Adams, David A. [LT/USN] "Intelligence and Theater Missile Defense." Naval Intelligence Professionals Quarterly 14, no. 1 (Jan. 1998): 3-5.
The author argues the importance -- perhaps, centrality -- of intelligence in an "integrated" approach to theater missile defense. He begins with the proposition that "the Scud hunt stands out as a glaring failure amidst the otherwise stunning success of the Gulf War." Since that time, "inter-service rivalry has prevented the development of a truly Joint Ballistic Missile Defense Force." Adams' integrated approach would look to the lessons learned from anti-submarine warfare. His conclusion is that "[e]arly, focused, and sustained intelligence collection will enable the effective counterforce necessary to reduce the number of incoming missiles to a level manageable by active defenses."
Adams, Ephraim Douglass. Great Britain and the American Civil War. 2 vols. London: Longman, Green, 1925.
Adams, James Roe. "A Confederate Spy in the White House?" Intelligencer 17, no. 3 (Winter-Spring 2010): 29-37.
The author follows up on a story told by his great-grandfather. Although Mary Ellen Wise is celebrated as a patriot for serving in the Union army disguised as a man, Adams believes that "the story of her brave deeds was a total fabrication" and she was instead a Confederate spy.
Adams, Jan S. A Foreign Policy in Transition: Moscow's Retreat from Central America and the Caribbean, 1985-1992. Durham, NC: Duke University, 1993. F2178S65A25
Adams, Jefferson. "Crisis and Resurgence: East German State Security." International Journal of Intelligence and Counterintelligence 2, no. 4 (Winter 1988): 487-512.
The crisis referred to here is the 1953 uprising. Adams provides a quick look at the earlier history of MfS and its growth after 1953.
Adams, Jefferson. Historical Dictionary of German Intelligence. Lanham, MD: Scarecrow, 2009.
Peake, Studies 54.1 (Mar. 2010) and Intelligencer 54.1 (Winter-Spring 2010), sees this work accomplishing its purpose in an "exemplary fashion.... The dictionary portion has more than 1,000 entries that focus on Germany ... but also includes some Austrian organizations and operations.... There is an excellent bibliographic essay."
Adams, Jefferson. "Probing the East German State Security Archives." International Journal of Intelligence and Counterintelligence 13, no. 1 (Spring 2000): 21-34.
Adams argues that the Stasi files cannot be properly understood unless they are used in conjunction with the files of the Socialist Unity Party (SED). These files are managed by a separate division of the Federal Archives, the Foundation of the Archive of the East German Parties and Mass Organizations. Addressing concerns expressed about the credibility of the Stasi archives, the author suggests that the Stasi "probably had the firmest grasp of existing conditions [in East Germany] of any GDR institution."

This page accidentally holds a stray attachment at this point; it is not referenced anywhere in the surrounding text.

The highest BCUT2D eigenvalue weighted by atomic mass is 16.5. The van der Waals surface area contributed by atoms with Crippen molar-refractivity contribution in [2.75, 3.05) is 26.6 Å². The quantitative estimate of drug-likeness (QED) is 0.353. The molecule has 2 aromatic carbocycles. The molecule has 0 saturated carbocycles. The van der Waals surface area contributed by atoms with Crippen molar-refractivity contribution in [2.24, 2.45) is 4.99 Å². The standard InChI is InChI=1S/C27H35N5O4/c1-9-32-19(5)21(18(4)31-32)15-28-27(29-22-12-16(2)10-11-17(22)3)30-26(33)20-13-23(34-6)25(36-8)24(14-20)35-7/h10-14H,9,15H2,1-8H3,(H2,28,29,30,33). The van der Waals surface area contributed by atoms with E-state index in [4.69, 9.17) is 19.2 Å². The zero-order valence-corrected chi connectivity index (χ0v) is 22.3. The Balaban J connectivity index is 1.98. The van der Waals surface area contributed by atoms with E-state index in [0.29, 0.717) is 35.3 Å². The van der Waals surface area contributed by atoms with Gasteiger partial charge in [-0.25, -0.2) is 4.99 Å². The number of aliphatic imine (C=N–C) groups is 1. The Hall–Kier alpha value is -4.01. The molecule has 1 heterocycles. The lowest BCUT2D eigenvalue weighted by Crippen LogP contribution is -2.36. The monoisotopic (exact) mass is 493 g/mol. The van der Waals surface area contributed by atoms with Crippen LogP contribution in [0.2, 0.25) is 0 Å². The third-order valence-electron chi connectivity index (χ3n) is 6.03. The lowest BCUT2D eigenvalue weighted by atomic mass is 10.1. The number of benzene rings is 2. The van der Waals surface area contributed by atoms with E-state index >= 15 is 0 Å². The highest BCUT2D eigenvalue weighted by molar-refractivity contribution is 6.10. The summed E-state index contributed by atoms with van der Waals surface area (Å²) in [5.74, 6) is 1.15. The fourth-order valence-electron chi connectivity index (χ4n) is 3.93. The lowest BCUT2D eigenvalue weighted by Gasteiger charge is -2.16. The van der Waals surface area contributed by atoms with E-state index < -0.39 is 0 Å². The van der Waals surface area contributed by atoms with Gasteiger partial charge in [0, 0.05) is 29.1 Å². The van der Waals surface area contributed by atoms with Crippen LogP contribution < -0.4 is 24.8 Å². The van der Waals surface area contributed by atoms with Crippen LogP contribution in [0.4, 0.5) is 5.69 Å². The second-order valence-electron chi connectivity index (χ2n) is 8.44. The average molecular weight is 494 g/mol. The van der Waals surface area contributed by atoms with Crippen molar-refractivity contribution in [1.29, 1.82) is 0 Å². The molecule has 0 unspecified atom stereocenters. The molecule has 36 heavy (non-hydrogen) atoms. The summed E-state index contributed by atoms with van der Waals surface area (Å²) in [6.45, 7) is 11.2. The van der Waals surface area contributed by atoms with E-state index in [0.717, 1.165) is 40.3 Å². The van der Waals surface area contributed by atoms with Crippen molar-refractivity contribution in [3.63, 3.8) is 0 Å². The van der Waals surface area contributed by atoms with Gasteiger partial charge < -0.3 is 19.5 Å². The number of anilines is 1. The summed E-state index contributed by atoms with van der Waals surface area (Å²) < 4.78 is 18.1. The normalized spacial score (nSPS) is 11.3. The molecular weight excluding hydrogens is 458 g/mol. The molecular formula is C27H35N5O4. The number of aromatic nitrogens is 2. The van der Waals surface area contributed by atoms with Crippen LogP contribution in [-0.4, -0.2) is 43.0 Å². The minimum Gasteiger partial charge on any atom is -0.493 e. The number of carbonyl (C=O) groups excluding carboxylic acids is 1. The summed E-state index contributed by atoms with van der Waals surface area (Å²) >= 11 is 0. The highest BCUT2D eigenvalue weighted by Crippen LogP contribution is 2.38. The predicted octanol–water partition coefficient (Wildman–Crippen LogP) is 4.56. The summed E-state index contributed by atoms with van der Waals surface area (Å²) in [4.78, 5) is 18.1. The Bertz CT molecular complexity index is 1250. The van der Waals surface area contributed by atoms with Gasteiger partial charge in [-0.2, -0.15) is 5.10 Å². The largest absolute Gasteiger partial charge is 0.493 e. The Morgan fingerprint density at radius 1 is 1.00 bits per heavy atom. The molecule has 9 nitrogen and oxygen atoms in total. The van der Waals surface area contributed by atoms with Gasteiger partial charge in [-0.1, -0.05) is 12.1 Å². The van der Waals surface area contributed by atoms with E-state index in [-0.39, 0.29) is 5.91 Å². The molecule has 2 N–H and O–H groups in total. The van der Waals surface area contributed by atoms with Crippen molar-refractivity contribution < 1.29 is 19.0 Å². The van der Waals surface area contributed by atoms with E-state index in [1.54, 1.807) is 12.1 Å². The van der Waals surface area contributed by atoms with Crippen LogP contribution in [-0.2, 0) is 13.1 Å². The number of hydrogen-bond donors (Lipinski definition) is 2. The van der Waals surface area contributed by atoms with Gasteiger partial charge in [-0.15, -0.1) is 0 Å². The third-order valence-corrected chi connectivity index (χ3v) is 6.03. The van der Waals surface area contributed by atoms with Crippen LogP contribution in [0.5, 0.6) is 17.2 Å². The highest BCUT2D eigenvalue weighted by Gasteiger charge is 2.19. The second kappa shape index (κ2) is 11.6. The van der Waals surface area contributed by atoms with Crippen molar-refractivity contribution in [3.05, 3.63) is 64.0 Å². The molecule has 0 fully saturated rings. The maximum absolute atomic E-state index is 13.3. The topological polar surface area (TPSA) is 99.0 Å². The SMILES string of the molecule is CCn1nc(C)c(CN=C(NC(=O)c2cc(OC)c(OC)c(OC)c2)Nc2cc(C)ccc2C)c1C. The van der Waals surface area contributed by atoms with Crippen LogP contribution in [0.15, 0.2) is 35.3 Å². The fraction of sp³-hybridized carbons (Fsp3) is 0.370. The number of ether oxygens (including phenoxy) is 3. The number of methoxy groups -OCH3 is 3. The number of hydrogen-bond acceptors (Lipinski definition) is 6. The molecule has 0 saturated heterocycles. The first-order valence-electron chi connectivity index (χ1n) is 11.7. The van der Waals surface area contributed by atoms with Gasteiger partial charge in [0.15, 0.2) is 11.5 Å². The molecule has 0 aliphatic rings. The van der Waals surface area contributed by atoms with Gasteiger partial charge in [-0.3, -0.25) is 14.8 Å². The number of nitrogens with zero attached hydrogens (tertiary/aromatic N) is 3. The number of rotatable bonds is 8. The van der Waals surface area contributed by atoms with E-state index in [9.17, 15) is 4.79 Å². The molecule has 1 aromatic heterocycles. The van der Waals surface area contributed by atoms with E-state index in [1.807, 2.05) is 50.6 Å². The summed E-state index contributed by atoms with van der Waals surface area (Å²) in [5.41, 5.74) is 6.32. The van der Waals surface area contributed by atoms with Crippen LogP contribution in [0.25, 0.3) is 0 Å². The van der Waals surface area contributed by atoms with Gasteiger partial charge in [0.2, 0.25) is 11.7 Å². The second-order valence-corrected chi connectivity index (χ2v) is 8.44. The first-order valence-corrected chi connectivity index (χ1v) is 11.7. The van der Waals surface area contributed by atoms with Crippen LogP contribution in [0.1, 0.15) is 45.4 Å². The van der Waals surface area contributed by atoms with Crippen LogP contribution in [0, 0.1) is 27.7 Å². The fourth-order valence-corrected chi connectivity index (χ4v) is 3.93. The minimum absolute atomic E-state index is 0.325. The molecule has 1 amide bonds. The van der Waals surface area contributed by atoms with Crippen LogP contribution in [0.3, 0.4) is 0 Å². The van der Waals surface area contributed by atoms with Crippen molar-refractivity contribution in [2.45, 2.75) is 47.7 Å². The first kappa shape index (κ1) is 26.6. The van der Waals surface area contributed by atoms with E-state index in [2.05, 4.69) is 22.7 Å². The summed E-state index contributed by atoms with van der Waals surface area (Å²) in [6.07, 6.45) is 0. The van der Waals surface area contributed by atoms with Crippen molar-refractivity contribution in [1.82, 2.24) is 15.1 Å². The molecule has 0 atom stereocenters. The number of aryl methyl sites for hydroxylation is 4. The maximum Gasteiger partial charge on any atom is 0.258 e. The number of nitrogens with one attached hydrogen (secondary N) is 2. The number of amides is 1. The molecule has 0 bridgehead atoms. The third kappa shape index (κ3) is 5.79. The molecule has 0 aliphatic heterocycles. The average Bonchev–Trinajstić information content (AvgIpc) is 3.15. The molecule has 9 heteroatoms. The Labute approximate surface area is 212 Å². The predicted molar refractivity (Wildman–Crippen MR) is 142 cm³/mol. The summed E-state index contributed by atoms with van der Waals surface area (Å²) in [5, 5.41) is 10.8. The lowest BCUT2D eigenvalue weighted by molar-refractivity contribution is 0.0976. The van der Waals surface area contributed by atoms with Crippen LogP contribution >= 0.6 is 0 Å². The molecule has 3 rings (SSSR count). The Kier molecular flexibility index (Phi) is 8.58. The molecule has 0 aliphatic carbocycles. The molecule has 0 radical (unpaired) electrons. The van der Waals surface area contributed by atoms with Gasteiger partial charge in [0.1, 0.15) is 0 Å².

Adams, Jefferson. "The Strange Demise of East German State Security." International Journal of Intelligence and Counterintelligence 18, no. 1 (Spring 2005): 1-22.
During the fall of 1989, the MfS experienced "increasing isolation and internal division.... As the protests intensified, the country's security forces ... lost their sense of common purpose and splintered into its component parts.... Unable to formulate a new institutional rationale -- and unwilling to mount a coup d'etat -- the MfS thus entered an end phase of atomization."
Adams, Jefferson. Strategic Intelligence in the Cold War and Beyond. London and New York: Routledge, 2015.
From publisher: This book "looks at the many events, personalities, and controversies in the field of intelligence and espionage since the end of World War II. A crucial but often neglected topic, strategic intelligence took on added significance during the protracted struggle of the Cold War.... Adams places these important developments in their historical context, taking a global approach." Peake, Studies 59.1 (Mar. 2015), calls this work "a valuable contribution to the intelligence literature."
Adams, Lorraine. "U.S. Tightens Border, Airport Security." Washington Post, 22 Dec. 1999, A1. [http://www.washingtonpost.com]
In response to heightened concern about foreign terrorism, law enforcement agencies on 21 December 1999 "tightened their grip at the nation's borders, increasing inspectors and redoubling security at airports. And [on 21 December 1999] the State Department reemphasized its warning that Americans abroad may be the target of terrorist attacks in the next few weeks."
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